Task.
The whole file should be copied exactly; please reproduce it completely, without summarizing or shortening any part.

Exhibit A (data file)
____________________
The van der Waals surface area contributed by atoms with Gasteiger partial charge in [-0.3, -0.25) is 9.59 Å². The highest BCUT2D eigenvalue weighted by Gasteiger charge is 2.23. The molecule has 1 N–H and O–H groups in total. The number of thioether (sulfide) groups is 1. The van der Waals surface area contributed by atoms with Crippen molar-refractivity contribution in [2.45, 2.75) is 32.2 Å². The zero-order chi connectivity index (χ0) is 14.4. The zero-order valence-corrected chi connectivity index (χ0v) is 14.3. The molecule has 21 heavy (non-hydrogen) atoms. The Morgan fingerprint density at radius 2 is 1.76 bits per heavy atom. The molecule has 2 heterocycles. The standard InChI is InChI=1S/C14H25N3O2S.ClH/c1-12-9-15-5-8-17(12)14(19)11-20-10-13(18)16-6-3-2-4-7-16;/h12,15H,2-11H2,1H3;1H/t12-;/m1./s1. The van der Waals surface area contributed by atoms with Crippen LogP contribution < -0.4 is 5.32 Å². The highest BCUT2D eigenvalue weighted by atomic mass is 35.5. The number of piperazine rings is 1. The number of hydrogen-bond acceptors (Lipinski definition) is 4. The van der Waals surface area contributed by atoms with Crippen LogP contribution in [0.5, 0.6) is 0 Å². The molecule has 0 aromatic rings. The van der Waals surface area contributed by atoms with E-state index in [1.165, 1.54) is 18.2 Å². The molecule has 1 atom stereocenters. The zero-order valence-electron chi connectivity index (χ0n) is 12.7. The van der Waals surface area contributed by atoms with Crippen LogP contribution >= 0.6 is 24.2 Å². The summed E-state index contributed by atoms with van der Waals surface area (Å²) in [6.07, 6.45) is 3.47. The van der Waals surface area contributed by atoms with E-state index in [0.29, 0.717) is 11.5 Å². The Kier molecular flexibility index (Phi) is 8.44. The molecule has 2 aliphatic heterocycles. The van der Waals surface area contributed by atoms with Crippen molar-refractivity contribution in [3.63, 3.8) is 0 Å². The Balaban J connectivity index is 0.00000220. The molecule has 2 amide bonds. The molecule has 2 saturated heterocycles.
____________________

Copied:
The van der Waals surface area contributed by atoms with Gasteiger partial charge in [-0.3, -0.25) is 9.59 Å². The highest BCUT2D eigenvalue weighted by Gasteiger charge is 2.23. The molecule has 1 N–H and O–H groups in total. The number of thioether (sulfide) groups is 1. The van der Waals surface area contributed by atoms with Crippen molar-refractivity contribution in [2.45, 2.75) is 32.2 Å². The zero-order chi connectivity index (χ0) is 14.4. The zero-order valence-corrected chi connectivity index (χ0v) is 14.3. The molecule has 21 heavy (non-hydrogen) atoms. The Morgan fingerprint density at radius 2 is 1.76 bits per heavy atom. The molecule has 2 heterocycles. The standard InChI is InChI=1S/C14H25N3O2S.ClH/c1-12-9-15-5-8-17(12)14(19)11-20-10-13(18)16-6-3-2-4-7-16;/h12,15H,2-11H2,1H3;1H/t12-;/m1./s1. The van der Waals surface area contributed by atoms with Crippen LogP contribution < -0.4 is 5.32 Å². The highest BCUT2D eigenvalue weighted by atomic mass is 35.5. The number of piperazine rings is 1. The number of hydrogen-bond acceptors (Lipinski definition) is 4. The van der Waals surface area contributed by atoms with Crippen LogP contribution in [0.5, 0.6) is 0 Å². The molecule has 0 aromatic rings. The van der Waals surface area contributed by atoms with E-state index in [1.165, 1.54) is 18.2 Å². The molecule has 1 atom stereocenters. The zero-order valence-electron chi connectivity index (χ0n) is 12.7. The van der Waals surface area contributed by atoms with Crippen LogP contribution >= 0.6 is 24.2 Å². The summed E-state index contributed by atoms with van der Waals surface area (Å²) in [6.07, 6.45) is 3.47. The van der Waals surface area contributed by atoms with E-state index in [0.29, 0.717) is 11.5 Å². The Kier molecular flexibility index (Phi) is 8.44. The molecule has 2 aliphatic heterocycles. The van der Waals surface area contributed by atoms with Crippen molar-refractivity contribution in [3.63, 3.8) is 0 Å². The Balaban J connectivity index is 0.00000220. The molecule has 2 amide bonds. The molecule has 2 saturated heterocycles.